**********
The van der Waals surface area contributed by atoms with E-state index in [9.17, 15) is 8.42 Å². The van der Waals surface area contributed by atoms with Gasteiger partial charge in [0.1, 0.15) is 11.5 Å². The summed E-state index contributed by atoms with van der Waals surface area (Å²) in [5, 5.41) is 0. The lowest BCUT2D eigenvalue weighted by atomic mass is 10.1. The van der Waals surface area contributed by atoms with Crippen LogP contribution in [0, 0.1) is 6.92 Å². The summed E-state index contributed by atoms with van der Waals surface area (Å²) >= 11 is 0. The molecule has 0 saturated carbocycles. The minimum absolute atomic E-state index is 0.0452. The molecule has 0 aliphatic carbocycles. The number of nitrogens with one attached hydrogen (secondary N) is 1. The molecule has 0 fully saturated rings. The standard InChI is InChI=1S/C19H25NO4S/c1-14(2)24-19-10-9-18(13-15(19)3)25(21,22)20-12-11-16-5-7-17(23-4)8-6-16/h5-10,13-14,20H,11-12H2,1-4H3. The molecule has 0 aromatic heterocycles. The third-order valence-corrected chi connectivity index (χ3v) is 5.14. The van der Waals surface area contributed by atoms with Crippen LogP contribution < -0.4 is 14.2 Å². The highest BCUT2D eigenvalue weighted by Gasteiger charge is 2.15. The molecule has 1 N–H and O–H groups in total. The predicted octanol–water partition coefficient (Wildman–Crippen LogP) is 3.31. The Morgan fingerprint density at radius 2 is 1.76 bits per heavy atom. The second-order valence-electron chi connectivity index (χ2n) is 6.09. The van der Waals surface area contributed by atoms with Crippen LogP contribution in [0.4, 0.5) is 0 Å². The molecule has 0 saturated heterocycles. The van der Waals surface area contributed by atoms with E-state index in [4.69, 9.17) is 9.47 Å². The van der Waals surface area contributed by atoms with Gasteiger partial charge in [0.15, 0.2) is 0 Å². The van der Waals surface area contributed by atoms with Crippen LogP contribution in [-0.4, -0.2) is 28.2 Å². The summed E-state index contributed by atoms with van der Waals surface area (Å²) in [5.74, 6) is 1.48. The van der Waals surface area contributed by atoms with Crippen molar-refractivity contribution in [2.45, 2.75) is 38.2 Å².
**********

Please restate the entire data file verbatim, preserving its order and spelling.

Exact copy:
The van der Waals surface area contributed by atoms with E-state index in [9.17, 15) is 8.42 Å². The van der Waals surface area contributed by atoms with Gasteiger partial charge in [0.1, 0.15) is 11.5 Å². The summed E-state index contributed by atoms with van der Waals surface area (Å²) in [5, 5.41) is 0. The lowest BCUT2D eigenvalue weighted by atomic mass is 10.1. The van der Waals surface area contributed by atoms with Crippen LogP contribution in [0, 0.1) is 6.92 Å². The summed E-state index contributed by atoms with van der Waals surface area (Å²) >= 11 is 0. The molecule has 0 saturated carbocycles. The minimum absolute atomic E-state index is 0.0452. The molecule has 0 aliphatic carbocycles. The number of nitrogens with one attached hydrogen (secondary N) is 1. The molecule has 0 fully saturated rings. The standard InChI is InChI=1S/C19H25NO4S/c1-14(2)24-19-10-9-18(13-15(19)3)25(21,22)20-12-11-16-5-7-17(23-4)8-6-16/h5-10,13-14,20H,11-12H2,1-4H3. The molecule has 0 aromatic heterocycles. The third-order valence-corrected chi connectivity index (χ3v) is 5.14. The van der Waals surface area contributed by atoms with Crippen LogP contribution < -0.4 is 14.2 Å². The highest BCUT2D eigenvalue weighted by Gasteiger charge is 2.15. The molecule has 1 N–H and O–H groups in total. The predicted octanol–water partition coefficient (Wildman–Crippen LogP) is 3.31. The Morgan fingerprint density at radius 2 is 1.76 bits per heavy atom. The second-order valence-electron chi connectivity index (χ2n) is 6.09. The van der Waals surface area contributed by atoms with Crippen LogP contribution in [0.4, 0.5) is 0 Å². The molecule has 0 saturated heterocycles. The van der Waals surface area contributed by atoms with E-state index in [4.69, 9.17) is 9.47 Å². The van der Waals surface area contributed by atoms with Gasteiger partial charge in [0.15, 0.2) is 0 Å². The van der Waals surface area contributed by atoms with Crippen LogP contribution in [-0.4, -0.2) is 28.2 Å². The summed E-state index contributed by atoms with van der Waals surface area (Å²) in [5.74, 6) is 1.48. The van der Waals surface area contributed by atoms with Crippen molar-refractivity contribution in [2.45, 2.75) is 38.2 Å².